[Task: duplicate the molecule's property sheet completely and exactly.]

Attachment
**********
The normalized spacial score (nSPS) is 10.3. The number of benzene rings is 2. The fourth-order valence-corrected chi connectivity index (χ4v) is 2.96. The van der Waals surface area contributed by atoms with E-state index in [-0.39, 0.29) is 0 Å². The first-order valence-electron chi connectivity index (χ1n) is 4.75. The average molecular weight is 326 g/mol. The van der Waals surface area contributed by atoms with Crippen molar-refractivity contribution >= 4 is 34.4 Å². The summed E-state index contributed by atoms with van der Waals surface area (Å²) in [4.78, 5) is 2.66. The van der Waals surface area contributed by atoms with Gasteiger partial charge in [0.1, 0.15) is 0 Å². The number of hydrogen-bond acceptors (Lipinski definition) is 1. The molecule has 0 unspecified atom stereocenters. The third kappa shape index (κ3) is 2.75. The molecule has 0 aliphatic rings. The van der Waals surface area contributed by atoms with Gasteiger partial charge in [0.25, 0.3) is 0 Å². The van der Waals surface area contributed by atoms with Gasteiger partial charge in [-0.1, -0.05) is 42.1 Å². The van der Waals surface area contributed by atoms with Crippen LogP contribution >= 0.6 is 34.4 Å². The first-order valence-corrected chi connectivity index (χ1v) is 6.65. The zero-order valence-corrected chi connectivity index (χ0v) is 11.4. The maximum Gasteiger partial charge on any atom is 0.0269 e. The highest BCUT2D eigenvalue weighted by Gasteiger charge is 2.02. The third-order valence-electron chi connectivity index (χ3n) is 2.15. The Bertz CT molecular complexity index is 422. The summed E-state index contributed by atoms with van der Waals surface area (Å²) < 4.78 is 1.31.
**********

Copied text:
The normalized spacial score (nSPS) is 10.3. The number of benzene rings is 2. The fourth-order valence-corrected chi connectivity index (χ4v) is 2.96. The van der Waals surface area contributed by atoms with E-state index in [-0.39, 0.29) is 0 Å². The first-order valence-electron chi connectivity index (χ1n) is 4.75. The average molecular weight is 326 g/mol. The van der Waals surface area contributed by atoms with Crippen molar-refractivity contribution >= 4 is 34.4 Å². The summed E-state index contributed by atoms with van der Waals surface area (Å²) in [4.78, 5) is 2.66. The van der Waals surface area contributed by atoms with Gasteiger partial charge in [0.1, 0.15) is 0 Å². The number of hydrogen-bond acceptors (Lipinski definition) is 1. The molecule has 0 unspecified atom stereocenters. The third kappa shape index (κ3) is 2.75. The molecule has 0 aliphatic rings. The van der Waals surface area contributed by atoms with Gasteiger partial charge in [0.25, 0.3) is 0 Å². The van der Waals surface area contributed by atoms with Gasteiger partial charge in [-0.1, -0.05) is 42.1 Å². The van der Waals surface area contributed by atoms with Crippen LogP contribution >= 0.6 is 34.4 Å². The first-order valence-corrected chi connectivity index (χ1v) is 6.65. The zero-order valence-corrected chi connectivity index (χ0v) is 11.4. The maximum Gasteiger partial charge on any atom is 0.0269 e. The highest BCUT2D eigenvalue weighted by Gasteiger charge is 2.02. The third-order valence-electron chi connectivity index (χ3n) is 2.15. The Bertz CT molecular complexity index is 422. The summed E-state index contributed by atoms with van der Waals surface area (Å²) < 4.78 is 1.31.